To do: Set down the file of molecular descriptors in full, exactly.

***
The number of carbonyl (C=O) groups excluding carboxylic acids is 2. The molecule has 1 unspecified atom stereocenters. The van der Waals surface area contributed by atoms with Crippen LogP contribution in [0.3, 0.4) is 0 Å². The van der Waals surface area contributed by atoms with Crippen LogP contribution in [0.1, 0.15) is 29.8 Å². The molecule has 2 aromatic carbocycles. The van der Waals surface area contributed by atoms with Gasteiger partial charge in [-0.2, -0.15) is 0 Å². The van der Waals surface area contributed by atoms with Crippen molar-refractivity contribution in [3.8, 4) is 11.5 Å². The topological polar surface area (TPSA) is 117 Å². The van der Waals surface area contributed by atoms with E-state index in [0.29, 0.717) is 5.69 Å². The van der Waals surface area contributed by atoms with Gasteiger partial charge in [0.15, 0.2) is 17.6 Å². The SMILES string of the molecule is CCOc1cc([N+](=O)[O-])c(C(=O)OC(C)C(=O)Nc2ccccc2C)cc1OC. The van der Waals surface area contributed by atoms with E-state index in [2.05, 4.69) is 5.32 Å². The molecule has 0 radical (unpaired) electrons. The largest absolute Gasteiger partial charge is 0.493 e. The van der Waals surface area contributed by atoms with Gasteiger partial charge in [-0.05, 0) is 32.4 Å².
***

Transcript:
The number of carbonyl (C=O) groups excluding carboxylic acids is 2. The molecule has 1 unspecified atom stereocenters. The van der Waals surface area contributed by atoms with Crippen LogP contribution in [0.3, 0.4) is 0 Å². The van der Waals surface area contributed by atoms with Crippen LogP contribution in [0.1, 0.15) is 29.8 Å². The molecule has 2 aromatic carbocycles. The van der Waals surface area contributed by atoms with Gasteiger partial charge in [-0.2, -0.15) is 0 Å². The van der Waals surface area contributed by atoms with Crippen molar-refractivity contribution in [3.8, 4) is 11.5 Å². The topological polar surface area (TPSA) is 117 Å². The van der Waals surface area contributed by atoms with E-state index in [0.29, 0.717) is 5.69 Å². The van der Waals surface area contributed by atoms with Gasteiger partial charge in [0.15, 0.2) is 17.6 Å². The SMILES string of the molecule is CCOc1cc([N+](=O)[O-])c(C(=O)OC(C)C(=O)Nc2ccccc2C)cc1OC. The van der Waals surface area contributed by atoms with E-state index in [2.05, 4.69) is 5.32 Å². The molecule has 0 radical (unpaired) electrons. The largest absolute Gasteiger partial charge is 0.493 e. The van der Waals surface area contributed by atoms with Gasteiger partial charge in [-0.05, 0) is 32.4 Å².